According to the U.S. Census Bureau (2013), three of the largest minority groups in the United States are Hispanics, African Americans, and Asian Americans. Statistical racial composition profiles are somewhat skewed, however, because experts do not consider “Hispanic” to be a race.

With that caveat in mind, Figure 3.1 identifies the composition of minorities and the majority in the United States. Diversity Demographics and Healthcare Disparity Chapter 3 Figure 3.1 Ethnic composition of the United States, 2011 statistics f03.01_HCA340 Caucasian/Anglo(not Hispanic) 64% Hispanic 16%African American 13% Asian American 4% Other 3% Source: U.S. Census Bureau, 2013.

Hispanics The term Hispanic is often applied to a set of individuals with common characteristics, including Spanish as a primary language, the Catholic religion, and ancestry in former colonies of Spain.

In the United States, about 60% of Hispanics are of Mexican heritage, 12% are from Puerto Rico, and 5% are from Cuba. Spanish surnames and customs are found in Spain, Mexico, Cuba, Central America, South America, and Guatemala.

A variety of health disparity issues affect the overall Hispanic population. In 2010, the per - centage of Hispanics lacking health insurance was 30.7% (Centers for Disease Control and Prevention, 2012a). Historically, Hispanic individuals in the United States were prone to higher rates of various forms of cancer when compared with U.S. Caucasians. Smoking rates, strokes, liver disease, obesity, and mortality rates were also all higher than the same comparison group.

In addition, Hispanic women were less likely to receive prenatal care (Office of Minority Health, 2004).

African Americans Approximately 11% of the U.S. workforce is African American. The 2008–2009 recession dra - matically affected employment statistics of African Americans, who suffered disproportionate job losses relative to the larger population. Some people view this as evidence that discrimination and an unfair playing field continue to occur.

Healthcare disparities are starkly evident in statistics related to HIV. In 2002, African Americans who died from HIV lost, per 100,000 persons, about 11 times as many years of potential life before age 75 as did Caucasians. African Americans also lost considerably more years of potential Diversity Demographics and Healthcare Disparity Chapter 3 life than did Caucasians as a result of homicide, stroke, perinatal diseases, and diabetes. (Office of Minority Health, 2005).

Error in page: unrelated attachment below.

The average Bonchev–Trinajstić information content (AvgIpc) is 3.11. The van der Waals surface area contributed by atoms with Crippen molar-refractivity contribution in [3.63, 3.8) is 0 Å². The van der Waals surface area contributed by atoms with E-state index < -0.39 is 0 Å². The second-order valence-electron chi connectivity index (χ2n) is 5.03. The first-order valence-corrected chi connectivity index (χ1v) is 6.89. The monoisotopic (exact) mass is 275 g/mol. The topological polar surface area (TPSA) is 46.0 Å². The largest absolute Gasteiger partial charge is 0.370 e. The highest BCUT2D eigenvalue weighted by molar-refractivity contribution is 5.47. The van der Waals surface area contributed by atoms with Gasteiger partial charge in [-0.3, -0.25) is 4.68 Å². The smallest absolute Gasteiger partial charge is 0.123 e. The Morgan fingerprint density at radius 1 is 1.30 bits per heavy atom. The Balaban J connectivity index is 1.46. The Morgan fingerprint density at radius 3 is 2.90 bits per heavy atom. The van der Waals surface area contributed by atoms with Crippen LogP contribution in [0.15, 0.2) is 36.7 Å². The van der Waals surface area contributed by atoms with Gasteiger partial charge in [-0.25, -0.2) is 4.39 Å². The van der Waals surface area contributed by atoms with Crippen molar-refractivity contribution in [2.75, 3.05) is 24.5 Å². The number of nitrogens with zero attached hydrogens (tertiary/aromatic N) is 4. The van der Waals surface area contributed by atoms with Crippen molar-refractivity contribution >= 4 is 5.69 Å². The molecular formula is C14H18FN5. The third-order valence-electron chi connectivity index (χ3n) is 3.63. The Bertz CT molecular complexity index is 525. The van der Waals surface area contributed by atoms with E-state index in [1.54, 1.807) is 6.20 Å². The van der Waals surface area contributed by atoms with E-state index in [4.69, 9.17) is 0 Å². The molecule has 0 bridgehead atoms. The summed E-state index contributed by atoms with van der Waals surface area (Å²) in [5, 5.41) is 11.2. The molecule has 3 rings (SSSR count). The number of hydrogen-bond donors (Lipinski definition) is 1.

Asian Americans Asian Americans also originate from a variety of countries representing a multitude of diversity factors, including culture, language, and socioeconomic levels. As a group, Asian Americans con- stitute about 4% of the U.S. population.

Native Americans As of the 2010 Census, the nation’s population of American Indians and Alaska Natives, includ - ing those of more than one race, made up 1.7% of the total population (U.S. Census Bureau, 2011a). Of this total, 2.9 million were American Indian and Alaska Native only, and 2.3 million were American Indian and Alaska Native in combination with one or more other races. Health disparity issues continue for Native Americans at alarming rates (Roubideaux, 2004). WEB FIELD TRIP For a more in-depth look at specific health issues facing different racial and ethnic groups, visit the Minority Health website at ht tp: //

Under the “Data/Statistics” tab, select “Data by Health Topics.” • Which groups are most susceptible to childhood asthma?

• What are some of the potential causes of chronic liver disease? Which groups are most affected by chronic liver disease?

• What are some of the reasons that minorities make up 56% of the organ donation lists, and yet are the recipients of only 34% of actual donations?

• Clicking through some of the other health issues, what other trends do you see? How do you think these disparities can be addressed? Gender Women make up more than half the workforce in the United States. About 45% of the U.S.

workforce consists of two-income families in which both spouses work (U.S. Department of Labor, 2013b). Female physicians constituted about 34% of all doctors in 2011 (Bureau of Labor Statistics, 2012a). Issues of marriage, child raising, career development, and work–life balance persist for both men and women, and these issues carry over into the healthcare system.

In the United States, many women postpone marriage in order to begin careers. Numerous careers are then interrupted by either having children or deferring to a spouse’s career path.